Step 1 - Download a file from Internet
To download a file from command line, we mostly use 'curl' or 'wget' commands. Let me use 'wget' to download the file. To open tldr page of wget command, just run:
$ tldr wget
Here is the examples of wget command.
You can use UP/DOWN arrows to go through the list of commands. Once you choose the command of your choice, press ENTER. Here I chose the first command.
Now, enter the path of the file to download.
You will then be asked to confirm if it is the correct command or not. If the command is correct, simply type 'yes' or 'y' to start downloading the file.
We have downloaded the file. Let us go ahead and extract this file.
Step 2 - Extract downloaded archive
We downloaded the tar.gz file. So I am going to open the 'tar' tldr page.
$ tldr tar
You will see the list of example commands. Go through the examples and find which command is suitable to extract tar.gz(gzipped archive) file and hit ENTER key. In our case, it is the third command.
Now, you will be prompted to enter the path of the tar.gz file. Just type the path and hit ENTER key. Tldr++ supports smart file suggestions. That means it will suggest the file name automatically as you type. Just press TAB key for auto-completion.
If you downloaded the file to some other location, just type the full path, for example /home/sk/Downloads/tldr_0.5.0_linux_amd64.tar.gz.
Once you enter the path of the file to extract, press ENTER and then, type 'y' to confirm.
Step 3 - Move file from one location to another
We extracted the archive. Now we need to move the file to another location. To move the files from one location to another, we use 'mv' command. So, let me open the tldr page for mv command.
$ tldr mv
Choose the correct command to move the files from one location to another. In our case, the first command will work, so let me choose it.
Type the path of the file that you want to move and enter the destination path and hit ENTER key.
Note: Type y! or yes! to run command with
As you see in the above screenshot, I moved the file named 'tldr' to '
For more details, refer the project's GitHub page given at the end.
Don't get me wrong. Man pages are great! There is no doubt about it. But, as I already said, many man pages are comprehensive and doesn't have useful examples.
There is no way I could memorize all lengthy commands with tricky flags. Some times I spent much time on man pages and remained clueless.
The Tldr pages helped me to find what I need within few minutes. Also, we use some commands once in a while and then we forget them completely.
Tldr pages on the other hand actually helps when it comes to using commands we rarely use. Tldr++ client makes this task much easier with smart user interaction.
Give it a go and let us know what you think about this tool in the comment section below.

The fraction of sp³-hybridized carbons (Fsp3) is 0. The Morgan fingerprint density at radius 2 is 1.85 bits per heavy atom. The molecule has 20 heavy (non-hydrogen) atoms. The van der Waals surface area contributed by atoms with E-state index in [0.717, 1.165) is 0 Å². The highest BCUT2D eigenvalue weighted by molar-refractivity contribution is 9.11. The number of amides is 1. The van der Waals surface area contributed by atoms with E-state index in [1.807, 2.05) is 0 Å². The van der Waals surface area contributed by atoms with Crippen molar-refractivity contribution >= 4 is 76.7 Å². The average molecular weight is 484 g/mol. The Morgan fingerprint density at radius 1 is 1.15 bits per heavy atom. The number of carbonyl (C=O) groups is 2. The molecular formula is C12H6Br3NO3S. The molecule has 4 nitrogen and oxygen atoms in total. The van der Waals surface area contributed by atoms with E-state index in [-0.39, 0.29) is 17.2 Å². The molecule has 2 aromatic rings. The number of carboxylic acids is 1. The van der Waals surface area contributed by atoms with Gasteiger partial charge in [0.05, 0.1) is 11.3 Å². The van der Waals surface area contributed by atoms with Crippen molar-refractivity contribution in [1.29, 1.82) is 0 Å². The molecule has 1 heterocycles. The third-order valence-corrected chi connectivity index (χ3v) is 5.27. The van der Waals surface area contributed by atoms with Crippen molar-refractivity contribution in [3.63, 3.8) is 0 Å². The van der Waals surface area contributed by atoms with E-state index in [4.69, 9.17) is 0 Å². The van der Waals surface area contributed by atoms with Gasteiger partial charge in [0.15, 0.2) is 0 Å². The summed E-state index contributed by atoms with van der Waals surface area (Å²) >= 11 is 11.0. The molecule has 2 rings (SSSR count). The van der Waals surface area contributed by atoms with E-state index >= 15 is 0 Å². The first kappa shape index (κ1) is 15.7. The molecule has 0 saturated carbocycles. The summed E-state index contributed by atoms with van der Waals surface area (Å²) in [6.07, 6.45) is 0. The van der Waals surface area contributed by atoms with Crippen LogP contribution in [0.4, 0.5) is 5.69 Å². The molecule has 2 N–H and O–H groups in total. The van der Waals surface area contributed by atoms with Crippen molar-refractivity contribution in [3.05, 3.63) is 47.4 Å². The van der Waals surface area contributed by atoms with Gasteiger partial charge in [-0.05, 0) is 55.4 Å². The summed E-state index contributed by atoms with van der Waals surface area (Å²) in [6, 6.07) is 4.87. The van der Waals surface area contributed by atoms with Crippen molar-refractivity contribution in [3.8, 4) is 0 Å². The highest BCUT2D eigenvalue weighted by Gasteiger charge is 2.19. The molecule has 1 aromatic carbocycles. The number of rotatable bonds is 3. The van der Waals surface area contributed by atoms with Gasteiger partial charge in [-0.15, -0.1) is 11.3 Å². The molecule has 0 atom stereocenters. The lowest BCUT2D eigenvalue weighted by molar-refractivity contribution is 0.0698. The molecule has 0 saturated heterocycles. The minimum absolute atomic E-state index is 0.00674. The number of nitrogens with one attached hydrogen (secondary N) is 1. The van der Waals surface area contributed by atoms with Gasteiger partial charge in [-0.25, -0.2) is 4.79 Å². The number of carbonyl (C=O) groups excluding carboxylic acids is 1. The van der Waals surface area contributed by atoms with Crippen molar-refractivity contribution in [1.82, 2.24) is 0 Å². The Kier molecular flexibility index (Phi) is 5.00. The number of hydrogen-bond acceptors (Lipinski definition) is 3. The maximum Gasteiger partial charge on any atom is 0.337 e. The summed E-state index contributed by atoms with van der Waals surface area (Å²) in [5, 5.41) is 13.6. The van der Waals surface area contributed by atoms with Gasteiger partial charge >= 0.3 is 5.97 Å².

This is the best tldr client I’ve come across. I just uploaded it to the Arch User Repository: https://aur.archlinux.org/packages/tldr%2B%2B/
Thank you Mark. I just updated the installation instructions for Arch linux.
I had forgotten that there were so many tldr clients (written in different languages) until I started digging a little deeper just now:
I wonder if a distro will ever make these user-friendly and effective pages the default help system (or at least put them on equal footing/co-exist with the legacy MAN pages). I hardly ever refer to MAN pages for help. In contrast, TLDR has been an effective tool. I have a bash version (raylee) installed but I quite like the additional feature set in TLDR++
My kudos to the authors! Tools like this one really makes life much easier to linux newcomers.
I’m just working on a different project that (I think) can complement this TLDR. I called it “The Single Page Book Project”. One way to see is that of putting an “insanely” complete cheat-sheet of doc in a single html page, and add a minium-search-engine to help newcomers find some doc as well as create a fast mental-map of related topics.
For example the Linux-admin-map single-page-book is available at:
(I will add a cell to the TLDR tool ASAP)
An (work-in-progress) page of the Go language is also available:
as well as a (work-in-progress) page of Kubernetes:
The main page explain more in detail what it all is about. It also contains a list of existing single-page-books I have wrote.
WARN!, WARN!, WARN! The UI is designed to allow single-page, mind-map and quick-search over any “cool” or “sexy” style.
(When a production server goes down no body cares about pretty docs, just about quick fixes)
I find tldr’s limited, which for a user just starting is great. Another “Tool” I like is fish shell as it auto completes man page options. When hitting tab a time or two after a dash “-” it will give you the argument and a description.